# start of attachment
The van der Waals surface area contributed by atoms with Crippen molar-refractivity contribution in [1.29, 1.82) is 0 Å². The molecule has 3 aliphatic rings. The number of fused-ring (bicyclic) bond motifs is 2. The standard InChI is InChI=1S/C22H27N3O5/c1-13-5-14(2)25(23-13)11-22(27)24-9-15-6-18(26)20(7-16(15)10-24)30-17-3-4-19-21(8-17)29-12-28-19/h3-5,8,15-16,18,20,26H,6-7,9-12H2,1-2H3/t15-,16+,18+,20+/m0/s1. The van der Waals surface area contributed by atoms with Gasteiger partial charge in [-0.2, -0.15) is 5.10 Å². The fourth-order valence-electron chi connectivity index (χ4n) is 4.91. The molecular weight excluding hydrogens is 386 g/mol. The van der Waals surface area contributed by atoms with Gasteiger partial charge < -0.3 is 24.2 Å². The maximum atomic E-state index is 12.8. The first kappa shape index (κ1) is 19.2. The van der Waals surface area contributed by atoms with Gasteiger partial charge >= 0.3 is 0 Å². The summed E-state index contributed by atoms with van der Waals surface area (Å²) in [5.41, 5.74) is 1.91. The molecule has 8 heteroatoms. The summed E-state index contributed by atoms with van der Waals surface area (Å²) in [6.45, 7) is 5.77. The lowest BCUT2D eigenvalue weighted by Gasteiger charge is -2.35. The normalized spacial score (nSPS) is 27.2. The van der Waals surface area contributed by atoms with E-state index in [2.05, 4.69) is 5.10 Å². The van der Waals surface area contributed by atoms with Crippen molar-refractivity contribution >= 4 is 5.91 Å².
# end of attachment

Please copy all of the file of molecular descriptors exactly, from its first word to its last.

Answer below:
The van der Waals surface area contributed by atoms with Crippen molar-refractivity contribution in [1.29, 1.82) is 0 Å². The molecule has 3 aliphatic rings. The number of fused-ring (bicyclic) bond motifs is 2. The standard InChI is InChI=1S/C22H27N3O5/c1-13-5-14(2)25(23-13)11-22(27)24-9-15-6-18(26)20(7-16(15)10-24)30-17-3-4-19-21(8-17)29-12-28-19/h3-5,8,15-16,18,20,26H,6-7,9-12H2,1-2H3/t15-,16+,18+,20+/m0/s1. The van der Waals surface area contributed by atoms with Gasteiger partial charge in [-0.2, -0.15) is 5.10 Å². The fourth-order valence-electron chi connectivity index (χ4n) is 4.91. The molecular weight excluding hydrogens is 386 g/mol. The van der Waals surface area contributed by atoms with Gasteiger partial charge < -0.3 is 24.2 Å². The maximum atomic E-state index is 12.8. The first kappa shape index (κ1) is 19.2. The van der Waals surface area contributed by atoms with Gasteiger partial charge >= 0.3 is 0 Å². The summed E-state index contributed by atoms with van der Waals surface area (Å²) in [5.41, 5.74) is 1.91. The molecule has 8 heteroatoms. The summed E-state index contributed by atoms with van der Waals surface area (Å²) in [6.45, 7) is 5.77. The lowest BCUT2D eigenvalue weighted by Gasteiger charge is -2.35. The normalized spacial score (nSPS) is 27.2. The van der Waals surface area contributed by atoms with E-state index in [2.05, 4.69) is 5.10 Å². The van der Waals surface area contributed by atoms with Crippen molar-refractivity contribution >= 4 is 5.91 Å².